Richard Stallman says we don’t talk about and fight for our freedom enough. (O’Reilly Page) Full coverage is below.

TimO: our next keynoter will talk about freedom. we but heads. but larry’s shown me what richard has to teach us. in a world that’s good you can let people make a choice (i’ve always preferred the bsd) but in a world where copyright is a weapon we need this kind of protection. richard’s the leader. we need to hear his stand in this government. unprescedented level of control. jujitsu with the gpl. californians need to let our senators know. need to get them, not hollywood. welcome richard and thanks.

richard: well. i’m not an opensource developer except for a few minutes in 1998 when i thought about it. i work in the free software movement. i work for our freedom. [recants history] i was an OS developer. i could do technical improvement, prettying up the walls. but no, i had to make the possibility of freedom. not just a little bit, had to make all of it free. some part with a chain. can’t share with your neighbor. deliberately kept helpless. OS had to be first but then you need to make the rest. UNIX-cpmpatibility were good practical reasons. GNU the name was programmer humor.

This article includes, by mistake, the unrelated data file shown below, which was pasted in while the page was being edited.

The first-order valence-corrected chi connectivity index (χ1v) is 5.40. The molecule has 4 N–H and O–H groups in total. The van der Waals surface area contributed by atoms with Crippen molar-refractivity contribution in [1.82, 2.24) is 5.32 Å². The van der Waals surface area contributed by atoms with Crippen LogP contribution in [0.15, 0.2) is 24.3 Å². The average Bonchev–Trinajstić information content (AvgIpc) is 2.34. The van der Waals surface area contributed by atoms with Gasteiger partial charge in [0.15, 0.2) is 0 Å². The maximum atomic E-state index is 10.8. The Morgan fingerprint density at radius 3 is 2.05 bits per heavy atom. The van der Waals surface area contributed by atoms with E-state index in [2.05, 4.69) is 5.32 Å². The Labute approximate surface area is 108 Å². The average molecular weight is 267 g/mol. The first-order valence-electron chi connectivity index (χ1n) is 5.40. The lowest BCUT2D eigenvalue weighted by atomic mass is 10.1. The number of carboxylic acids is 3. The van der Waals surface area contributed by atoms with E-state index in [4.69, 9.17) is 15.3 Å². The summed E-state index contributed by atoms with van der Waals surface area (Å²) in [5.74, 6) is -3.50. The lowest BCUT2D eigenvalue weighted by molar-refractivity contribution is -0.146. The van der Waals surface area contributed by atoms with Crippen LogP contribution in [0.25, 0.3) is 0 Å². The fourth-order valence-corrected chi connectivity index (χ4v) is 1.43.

in 1980 people said free oses were too hard big job. only idealists did it. practical people didn’t even try. some of those people helped for other reasons, like XWindows. good fortune led them to release as free software. but tit was coincidence. X Consortium was going to release next version as non-free but they died instead. that’s what happens when freedom is not a goal. it’s just coincidence. to protect freedom we need to vaslue it. freedom is always in danger.